Using the equation for thermal resistance
R_{thermal} = L/(k*A)
where k is the thermal conductivity of a material, L is the length, and A is the surface area through which the heat passes, I could find the thermal resistance of the copper and stainless steel on the reference cavity. To reduce temperature gradients across the vacuum chamber, the thermal resistance of the copper must be the same or less than that of the stainless steel. Since the copper is directly on top of the stainless steel, the length and width will be the same for both, just the thickness will be different (for ease of calculation, I assumed flat, rectangular strips of the metal). Assuming we wish to have a thermal resistance of the copper n times less than that of the stainless steel, we have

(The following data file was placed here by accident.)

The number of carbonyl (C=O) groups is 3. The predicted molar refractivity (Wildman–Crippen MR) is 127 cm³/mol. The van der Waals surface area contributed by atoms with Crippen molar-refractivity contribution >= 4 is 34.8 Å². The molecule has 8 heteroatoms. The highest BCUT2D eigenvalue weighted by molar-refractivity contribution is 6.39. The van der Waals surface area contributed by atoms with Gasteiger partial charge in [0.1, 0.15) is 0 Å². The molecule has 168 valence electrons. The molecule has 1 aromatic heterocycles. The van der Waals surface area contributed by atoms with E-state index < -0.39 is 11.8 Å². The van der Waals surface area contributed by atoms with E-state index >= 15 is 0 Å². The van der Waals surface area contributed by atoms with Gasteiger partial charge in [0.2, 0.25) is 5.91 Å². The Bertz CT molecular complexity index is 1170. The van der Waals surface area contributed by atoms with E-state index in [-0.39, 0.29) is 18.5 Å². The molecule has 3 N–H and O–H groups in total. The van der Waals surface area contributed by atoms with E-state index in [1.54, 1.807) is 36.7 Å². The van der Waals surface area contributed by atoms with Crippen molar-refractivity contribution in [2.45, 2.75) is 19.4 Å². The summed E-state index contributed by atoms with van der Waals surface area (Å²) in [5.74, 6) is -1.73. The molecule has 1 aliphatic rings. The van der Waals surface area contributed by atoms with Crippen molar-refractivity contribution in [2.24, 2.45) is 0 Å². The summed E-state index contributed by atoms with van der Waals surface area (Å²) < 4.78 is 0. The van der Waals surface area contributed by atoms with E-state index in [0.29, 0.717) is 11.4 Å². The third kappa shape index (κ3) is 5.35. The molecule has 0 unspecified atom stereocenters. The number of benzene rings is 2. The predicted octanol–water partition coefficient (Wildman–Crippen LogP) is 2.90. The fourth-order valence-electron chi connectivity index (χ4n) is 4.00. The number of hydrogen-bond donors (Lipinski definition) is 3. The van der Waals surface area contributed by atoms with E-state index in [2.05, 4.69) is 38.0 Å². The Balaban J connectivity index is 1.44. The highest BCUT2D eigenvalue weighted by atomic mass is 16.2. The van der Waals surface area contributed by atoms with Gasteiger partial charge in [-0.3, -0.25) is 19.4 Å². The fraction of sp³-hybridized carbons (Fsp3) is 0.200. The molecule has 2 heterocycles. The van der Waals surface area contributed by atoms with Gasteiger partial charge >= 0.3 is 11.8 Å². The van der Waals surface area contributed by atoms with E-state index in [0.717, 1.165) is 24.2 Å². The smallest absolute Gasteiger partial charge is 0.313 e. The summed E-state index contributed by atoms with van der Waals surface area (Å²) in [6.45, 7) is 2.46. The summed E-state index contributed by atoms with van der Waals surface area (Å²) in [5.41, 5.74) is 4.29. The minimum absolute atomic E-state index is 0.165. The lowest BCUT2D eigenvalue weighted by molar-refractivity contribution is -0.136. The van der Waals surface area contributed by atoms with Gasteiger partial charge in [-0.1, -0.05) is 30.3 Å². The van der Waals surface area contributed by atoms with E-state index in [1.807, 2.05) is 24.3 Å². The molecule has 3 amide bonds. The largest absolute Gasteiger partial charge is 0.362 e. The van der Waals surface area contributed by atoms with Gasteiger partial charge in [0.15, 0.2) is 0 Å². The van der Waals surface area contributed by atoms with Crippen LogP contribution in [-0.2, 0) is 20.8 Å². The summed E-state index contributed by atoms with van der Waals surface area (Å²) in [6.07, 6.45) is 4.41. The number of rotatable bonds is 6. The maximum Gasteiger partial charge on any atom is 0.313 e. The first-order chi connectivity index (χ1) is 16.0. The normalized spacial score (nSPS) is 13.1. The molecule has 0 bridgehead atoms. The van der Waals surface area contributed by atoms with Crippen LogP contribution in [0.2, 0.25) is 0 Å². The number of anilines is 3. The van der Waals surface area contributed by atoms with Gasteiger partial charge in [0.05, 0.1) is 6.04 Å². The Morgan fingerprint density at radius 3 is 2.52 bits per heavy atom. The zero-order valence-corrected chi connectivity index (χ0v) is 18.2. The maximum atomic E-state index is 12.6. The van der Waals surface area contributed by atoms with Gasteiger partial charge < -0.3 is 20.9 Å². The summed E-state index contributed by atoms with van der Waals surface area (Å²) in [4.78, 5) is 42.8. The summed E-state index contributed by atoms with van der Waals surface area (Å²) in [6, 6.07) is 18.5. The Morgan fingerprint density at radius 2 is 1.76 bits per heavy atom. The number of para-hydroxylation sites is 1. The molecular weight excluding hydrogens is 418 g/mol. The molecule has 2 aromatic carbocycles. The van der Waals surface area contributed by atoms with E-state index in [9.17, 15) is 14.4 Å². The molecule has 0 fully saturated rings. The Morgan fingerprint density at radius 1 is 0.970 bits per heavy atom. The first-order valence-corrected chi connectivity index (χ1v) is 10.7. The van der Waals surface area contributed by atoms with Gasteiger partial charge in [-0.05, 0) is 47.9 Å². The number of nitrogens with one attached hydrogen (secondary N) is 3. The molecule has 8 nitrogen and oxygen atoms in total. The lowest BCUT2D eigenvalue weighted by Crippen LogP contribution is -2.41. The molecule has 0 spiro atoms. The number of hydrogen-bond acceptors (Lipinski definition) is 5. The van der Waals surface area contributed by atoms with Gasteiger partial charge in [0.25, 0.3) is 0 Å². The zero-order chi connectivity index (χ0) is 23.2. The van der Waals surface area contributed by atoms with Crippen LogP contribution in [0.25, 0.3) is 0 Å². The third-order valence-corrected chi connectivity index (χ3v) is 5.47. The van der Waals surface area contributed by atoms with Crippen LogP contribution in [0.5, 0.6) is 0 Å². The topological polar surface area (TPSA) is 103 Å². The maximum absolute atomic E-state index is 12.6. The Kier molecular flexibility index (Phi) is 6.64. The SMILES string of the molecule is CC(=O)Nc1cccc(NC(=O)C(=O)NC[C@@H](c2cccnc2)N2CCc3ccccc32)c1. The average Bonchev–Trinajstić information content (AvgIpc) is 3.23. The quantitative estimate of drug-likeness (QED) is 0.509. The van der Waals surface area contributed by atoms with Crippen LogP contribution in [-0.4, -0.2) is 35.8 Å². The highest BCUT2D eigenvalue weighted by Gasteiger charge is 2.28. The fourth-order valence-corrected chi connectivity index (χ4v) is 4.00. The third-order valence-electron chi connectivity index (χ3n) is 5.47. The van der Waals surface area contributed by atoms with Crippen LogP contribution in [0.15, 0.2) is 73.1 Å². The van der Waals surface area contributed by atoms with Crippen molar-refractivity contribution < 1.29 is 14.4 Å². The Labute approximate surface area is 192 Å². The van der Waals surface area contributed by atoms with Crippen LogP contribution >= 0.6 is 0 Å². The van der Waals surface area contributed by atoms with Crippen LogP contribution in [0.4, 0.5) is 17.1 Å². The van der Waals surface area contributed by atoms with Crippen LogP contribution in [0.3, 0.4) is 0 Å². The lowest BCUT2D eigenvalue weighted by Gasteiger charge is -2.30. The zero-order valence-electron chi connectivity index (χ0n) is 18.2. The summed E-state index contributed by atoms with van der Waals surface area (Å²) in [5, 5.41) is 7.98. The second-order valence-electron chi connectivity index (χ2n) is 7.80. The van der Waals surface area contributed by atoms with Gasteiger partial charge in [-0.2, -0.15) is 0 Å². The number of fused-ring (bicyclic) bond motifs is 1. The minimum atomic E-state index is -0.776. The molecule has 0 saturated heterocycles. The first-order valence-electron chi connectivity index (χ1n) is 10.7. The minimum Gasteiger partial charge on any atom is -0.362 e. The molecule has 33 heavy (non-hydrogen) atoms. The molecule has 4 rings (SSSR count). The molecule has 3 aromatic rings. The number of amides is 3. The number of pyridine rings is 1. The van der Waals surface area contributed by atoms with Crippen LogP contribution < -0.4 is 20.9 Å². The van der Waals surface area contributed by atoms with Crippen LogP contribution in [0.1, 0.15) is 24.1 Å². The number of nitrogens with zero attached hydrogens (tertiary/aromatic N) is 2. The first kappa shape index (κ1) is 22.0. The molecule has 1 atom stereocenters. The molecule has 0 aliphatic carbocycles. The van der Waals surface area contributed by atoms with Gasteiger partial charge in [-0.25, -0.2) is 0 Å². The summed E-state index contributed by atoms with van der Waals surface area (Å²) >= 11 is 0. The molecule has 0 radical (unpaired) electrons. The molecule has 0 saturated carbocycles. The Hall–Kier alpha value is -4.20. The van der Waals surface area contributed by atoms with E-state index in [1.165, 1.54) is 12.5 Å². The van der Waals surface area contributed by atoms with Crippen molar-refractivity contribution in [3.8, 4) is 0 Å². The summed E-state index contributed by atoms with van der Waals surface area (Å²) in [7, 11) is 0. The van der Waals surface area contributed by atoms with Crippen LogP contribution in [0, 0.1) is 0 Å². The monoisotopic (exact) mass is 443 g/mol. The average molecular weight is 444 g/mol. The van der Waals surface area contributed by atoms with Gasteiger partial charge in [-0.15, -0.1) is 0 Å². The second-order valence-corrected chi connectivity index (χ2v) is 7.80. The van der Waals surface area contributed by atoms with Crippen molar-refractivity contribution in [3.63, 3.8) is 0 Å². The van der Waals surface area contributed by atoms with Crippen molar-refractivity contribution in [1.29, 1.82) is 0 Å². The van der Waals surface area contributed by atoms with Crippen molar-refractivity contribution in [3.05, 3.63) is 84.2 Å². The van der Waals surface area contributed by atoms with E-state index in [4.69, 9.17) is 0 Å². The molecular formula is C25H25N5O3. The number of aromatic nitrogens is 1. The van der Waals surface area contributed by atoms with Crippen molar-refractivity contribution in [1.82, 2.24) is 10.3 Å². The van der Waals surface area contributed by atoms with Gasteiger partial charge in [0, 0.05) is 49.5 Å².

R_{Cu} = R_{SS}/n
or
L/(k_{Cu}*w*t_{Cu}) = L/(k_{SS}*w*t_{SS}*n)
so that
t_{Cu}/t_{SS} = n*k_{SS}/k_{Cu}
We know that k_{SS} = 401 W/m*K and K_{Cu} = 16 W/m*K, so
t_{Cu}/t_{SS} = 0.0399*n
By using the drawings for the short reference cavity vacuum chamber (the only one I could find drawings for online) I found a thickness of the walls of 0.12 in or 0.3048 cm. So for the same thermal resistance in both metals, the copper must be 0.0122 cm thick and for a thermal resistance 10 times less, it must be 0.122 cm thick. So we will have to keep wrapping the copper on the vacuum chamber! |